Shaftesbury had many other interesting things to say about the benefits of free and open public discussions. Consider his reply to the objection that unrestrained debates about religion will often generate an uncertainty that may lead to disbelief or skepticism. Reasoning is mental labor, and, as with other kinds of labor, people will not engage in serious reasoning unless they find it agreeable in some way. The unrestrained freedom to use wit and raillery provides this kind of incentive.

It is the habit of reasoning alone which can make a reasoner. And men can never be better invited to the habit than when they find pleasure in it. A freedom of raillery, a liberty in decent language to question everything, and an allowance of unravelling or refuting any argument without offence to the arguer, are the only terms which can render such speculative conversations any way agreeable. For to say truth, they have been rendered burdensome to mankind by the strictness of the laws prescribed to them and by the prevailing pedantry and bigotry of those who reign in them and assume to themselves to be dictators in these provinces.

Shaftesbury’s defense of wit and ridicule bore fruit among freethinkers. Although Voltaire is the best‐​known example of a freethinker who used ridicule and humor in his criticism of Christianity, he was far from the only freethinker who used this tactic. Consider the case of Thomas Woolston (1669–1733), a Cambridge graduate admired by Voltaire, who was the most vilified of the deistic critics of orthodox Christianity. Critics did more than respond to Woolston’s sarcastic criticisms of a literal belief in the Bible; they accused him of insanity—“poor mad Woolston, most scandalous of the deists,” as the nineteenth‐​century historian Leslie Stephen put it in History of English Thought in the Eighteenth Century (1876). According to Stephen (who was himself an agnostic), Woolston attacked the Gospel narratives as “preposterous,” and this “would have been sufficient of itself to raise doubts of its author’s sanity.” He was “a mere buffoon jingling his cap and bells in a sacred shrine.” Even Stephen admitted, however, that there are “queer gleams of distorted sense, and even of literary power, in the midst of his buffoonery.” (A good deal of abusive sarcasm may be found in the writings of eighteenth‐​century critics of deism, but none of those respectable Christian writers, so far as I know, was ever accused of being insane.)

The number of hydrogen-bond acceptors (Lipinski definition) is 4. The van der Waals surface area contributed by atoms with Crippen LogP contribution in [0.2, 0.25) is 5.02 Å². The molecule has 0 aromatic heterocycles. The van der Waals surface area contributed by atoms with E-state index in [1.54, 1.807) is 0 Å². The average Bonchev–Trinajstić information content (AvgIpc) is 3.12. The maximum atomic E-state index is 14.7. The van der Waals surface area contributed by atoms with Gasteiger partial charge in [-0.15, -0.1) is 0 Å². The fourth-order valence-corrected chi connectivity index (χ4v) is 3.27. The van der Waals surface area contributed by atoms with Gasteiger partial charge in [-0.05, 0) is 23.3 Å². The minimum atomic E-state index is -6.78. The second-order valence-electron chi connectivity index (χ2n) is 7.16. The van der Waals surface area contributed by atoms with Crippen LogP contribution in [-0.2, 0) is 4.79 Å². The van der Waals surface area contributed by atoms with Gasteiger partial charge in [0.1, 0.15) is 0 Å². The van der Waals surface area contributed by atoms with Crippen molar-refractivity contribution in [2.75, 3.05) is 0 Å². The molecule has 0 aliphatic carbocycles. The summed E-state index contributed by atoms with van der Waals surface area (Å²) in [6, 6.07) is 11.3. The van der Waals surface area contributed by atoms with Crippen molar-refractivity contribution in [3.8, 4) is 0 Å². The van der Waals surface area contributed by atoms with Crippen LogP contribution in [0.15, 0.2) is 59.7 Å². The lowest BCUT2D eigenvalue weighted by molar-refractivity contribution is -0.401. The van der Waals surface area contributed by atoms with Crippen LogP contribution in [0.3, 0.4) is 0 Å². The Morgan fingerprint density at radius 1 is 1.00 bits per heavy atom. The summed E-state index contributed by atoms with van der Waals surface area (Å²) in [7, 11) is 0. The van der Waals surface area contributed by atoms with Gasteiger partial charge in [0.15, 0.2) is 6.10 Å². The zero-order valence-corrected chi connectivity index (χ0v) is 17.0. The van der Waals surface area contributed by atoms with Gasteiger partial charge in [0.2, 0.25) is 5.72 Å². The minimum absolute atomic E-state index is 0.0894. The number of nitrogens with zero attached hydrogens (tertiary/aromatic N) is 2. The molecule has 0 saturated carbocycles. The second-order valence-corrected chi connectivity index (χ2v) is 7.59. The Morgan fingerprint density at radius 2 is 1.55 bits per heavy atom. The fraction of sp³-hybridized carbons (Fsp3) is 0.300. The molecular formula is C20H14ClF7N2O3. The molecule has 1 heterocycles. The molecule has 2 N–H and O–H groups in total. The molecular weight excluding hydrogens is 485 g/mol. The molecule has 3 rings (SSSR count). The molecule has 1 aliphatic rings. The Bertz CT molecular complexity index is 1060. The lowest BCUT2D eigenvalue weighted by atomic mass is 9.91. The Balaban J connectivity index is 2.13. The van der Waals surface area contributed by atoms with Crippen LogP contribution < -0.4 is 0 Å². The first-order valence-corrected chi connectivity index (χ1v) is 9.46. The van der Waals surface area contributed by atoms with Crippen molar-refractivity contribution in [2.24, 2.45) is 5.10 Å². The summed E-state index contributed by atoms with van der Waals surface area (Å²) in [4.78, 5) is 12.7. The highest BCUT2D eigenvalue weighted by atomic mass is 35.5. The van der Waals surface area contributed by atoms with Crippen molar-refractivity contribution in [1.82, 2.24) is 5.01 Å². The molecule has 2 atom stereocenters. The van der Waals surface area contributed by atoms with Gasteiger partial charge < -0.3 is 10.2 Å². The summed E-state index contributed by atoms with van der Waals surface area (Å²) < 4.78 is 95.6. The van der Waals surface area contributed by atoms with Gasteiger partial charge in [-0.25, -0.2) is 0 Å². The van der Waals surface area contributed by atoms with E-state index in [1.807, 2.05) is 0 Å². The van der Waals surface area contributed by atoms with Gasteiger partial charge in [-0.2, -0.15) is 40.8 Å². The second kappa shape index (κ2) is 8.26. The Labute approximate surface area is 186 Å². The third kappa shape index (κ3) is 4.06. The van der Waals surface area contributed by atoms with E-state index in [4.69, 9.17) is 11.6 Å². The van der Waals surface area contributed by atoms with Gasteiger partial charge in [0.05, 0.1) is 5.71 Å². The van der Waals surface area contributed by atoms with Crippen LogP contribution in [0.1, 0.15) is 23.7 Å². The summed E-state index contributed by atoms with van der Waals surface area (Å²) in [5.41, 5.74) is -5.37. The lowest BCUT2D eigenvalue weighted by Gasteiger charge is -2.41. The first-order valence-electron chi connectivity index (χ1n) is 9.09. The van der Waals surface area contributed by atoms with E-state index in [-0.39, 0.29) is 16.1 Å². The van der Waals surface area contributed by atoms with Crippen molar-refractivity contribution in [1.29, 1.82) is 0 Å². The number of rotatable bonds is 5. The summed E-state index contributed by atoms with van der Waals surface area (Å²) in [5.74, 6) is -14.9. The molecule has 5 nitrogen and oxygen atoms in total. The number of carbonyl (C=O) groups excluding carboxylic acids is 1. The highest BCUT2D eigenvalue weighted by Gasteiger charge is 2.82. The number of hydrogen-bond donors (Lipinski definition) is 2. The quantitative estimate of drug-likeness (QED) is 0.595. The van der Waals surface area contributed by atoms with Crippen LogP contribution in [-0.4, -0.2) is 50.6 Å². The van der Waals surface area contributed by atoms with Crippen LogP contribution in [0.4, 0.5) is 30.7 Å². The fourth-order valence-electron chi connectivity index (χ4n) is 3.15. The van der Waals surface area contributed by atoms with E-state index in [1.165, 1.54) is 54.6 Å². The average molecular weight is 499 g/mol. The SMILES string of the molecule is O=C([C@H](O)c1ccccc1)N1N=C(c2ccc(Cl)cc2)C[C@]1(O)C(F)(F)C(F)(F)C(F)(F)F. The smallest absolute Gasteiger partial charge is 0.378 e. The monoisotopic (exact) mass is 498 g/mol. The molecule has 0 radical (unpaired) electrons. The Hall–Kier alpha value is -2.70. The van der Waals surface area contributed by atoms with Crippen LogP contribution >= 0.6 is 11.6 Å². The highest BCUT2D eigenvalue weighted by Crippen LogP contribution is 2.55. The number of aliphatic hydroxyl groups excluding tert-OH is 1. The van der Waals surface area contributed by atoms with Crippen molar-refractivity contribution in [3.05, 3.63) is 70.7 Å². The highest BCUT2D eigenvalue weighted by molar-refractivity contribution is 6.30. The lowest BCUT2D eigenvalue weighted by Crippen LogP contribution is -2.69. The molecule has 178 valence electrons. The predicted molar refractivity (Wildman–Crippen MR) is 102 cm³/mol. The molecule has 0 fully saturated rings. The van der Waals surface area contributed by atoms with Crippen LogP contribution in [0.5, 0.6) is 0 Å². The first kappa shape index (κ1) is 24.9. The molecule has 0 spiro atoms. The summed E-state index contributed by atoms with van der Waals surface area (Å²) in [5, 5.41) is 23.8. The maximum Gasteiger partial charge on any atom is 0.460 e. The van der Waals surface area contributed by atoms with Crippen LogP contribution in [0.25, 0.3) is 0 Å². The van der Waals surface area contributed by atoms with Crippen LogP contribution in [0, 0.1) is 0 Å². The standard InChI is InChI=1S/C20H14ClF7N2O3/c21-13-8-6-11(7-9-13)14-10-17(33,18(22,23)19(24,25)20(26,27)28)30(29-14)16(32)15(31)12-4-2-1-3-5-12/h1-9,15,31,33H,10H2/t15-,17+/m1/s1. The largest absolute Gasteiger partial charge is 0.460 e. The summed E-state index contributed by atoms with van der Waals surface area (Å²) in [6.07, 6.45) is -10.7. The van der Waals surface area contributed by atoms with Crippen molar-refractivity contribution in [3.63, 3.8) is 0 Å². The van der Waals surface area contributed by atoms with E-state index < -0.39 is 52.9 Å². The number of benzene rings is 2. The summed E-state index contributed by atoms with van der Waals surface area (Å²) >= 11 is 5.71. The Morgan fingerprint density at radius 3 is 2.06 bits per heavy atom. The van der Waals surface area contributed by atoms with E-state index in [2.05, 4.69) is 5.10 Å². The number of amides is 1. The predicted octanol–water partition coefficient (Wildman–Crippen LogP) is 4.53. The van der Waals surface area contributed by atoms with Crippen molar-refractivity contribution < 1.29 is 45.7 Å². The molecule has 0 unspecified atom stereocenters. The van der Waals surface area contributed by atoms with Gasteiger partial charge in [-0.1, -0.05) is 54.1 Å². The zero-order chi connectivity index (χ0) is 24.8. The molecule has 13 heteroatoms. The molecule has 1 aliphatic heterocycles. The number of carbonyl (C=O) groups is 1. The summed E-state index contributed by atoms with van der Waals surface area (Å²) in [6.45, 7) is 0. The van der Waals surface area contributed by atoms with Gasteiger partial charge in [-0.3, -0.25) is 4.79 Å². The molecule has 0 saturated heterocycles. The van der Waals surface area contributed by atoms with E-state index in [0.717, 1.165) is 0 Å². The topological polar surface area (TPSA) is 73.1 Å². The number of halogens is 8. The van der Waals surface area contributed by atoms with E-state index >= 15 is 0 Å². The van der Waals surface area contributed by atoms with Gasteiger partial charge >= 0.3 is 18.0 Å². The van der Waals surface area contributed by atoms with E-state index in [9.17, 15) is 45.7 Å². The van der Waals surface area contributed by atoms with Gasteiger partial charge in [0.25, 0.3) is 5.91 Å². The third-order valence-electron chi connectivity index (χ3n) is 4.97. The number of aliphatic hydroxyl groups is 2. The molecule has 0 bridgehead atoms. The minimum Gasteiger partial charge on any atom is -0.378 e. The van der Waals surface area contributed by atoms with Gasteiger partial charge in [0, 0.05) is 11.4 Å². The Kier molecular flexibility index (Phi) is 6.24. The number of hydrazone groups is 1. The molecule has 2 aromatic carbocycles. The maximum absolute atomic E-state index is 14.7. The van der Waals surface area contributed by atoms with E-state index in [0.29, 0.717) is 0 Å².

Woolston believed that “hireling preachers” were conspiring against him—another indication of his paranoid insanity, according to Stephen. Yet Woolston’s fear of persecution proved well founded. In 1729 he was convicted of blasphemy, fined 100 pounds, and sentenced to a year in prison. Then, unable to pay a security of 2000 pounds to insure his future good conduct, Woolston is reported to have spent the remaining three years of his life in prison. (Voltaire, who was in England at the time, disputed the claim that Woolston died in prison. “Several of my friends have seen him in his house; he died there, at liberty.” The great historian of freethought J.M. Robertson attempted to reconcile these conflicting accounts by suggesting that Woolston may have been under some kind of house arrest during his last three years.)

A contemporary critic charged Woolston with “scurrilous buffoonery and gross raillery,” a charge that has been echoed by modern historians. For example, in Reason and Authority in the Eighteenth Century (1964), G.R. Cragg called Woolston’s criticism of the Bible “hysterically abusive.” But few if any historians mention the reason for Woolston’s “abusive” tactics. In a passage that reads like a less sophisticated version of Shaftesbury’s arguments in favor of ridicule, Woolston said:

I am resolved to give the Letter of the Scripture no Rest, so long as God gives me Life and Abilities to attack it….And how then is such a Work to be performed to best Advantage? Is it to be done in a grave, sedate, and serious Manner? No, I think Ridicule should here take the Place of sober Reasoning, as the more proper and effectual means to cure Men of their foolish Faith and absurd Notions. As no wise Man hardly ever reprehends a Blunderbuss for his Bull, any other way, than by laughing at him; so the Asserters of nonsensical Notions in Theology should, if possible, be satirized and jested upon, or they will never…desert their absurd Doctrines.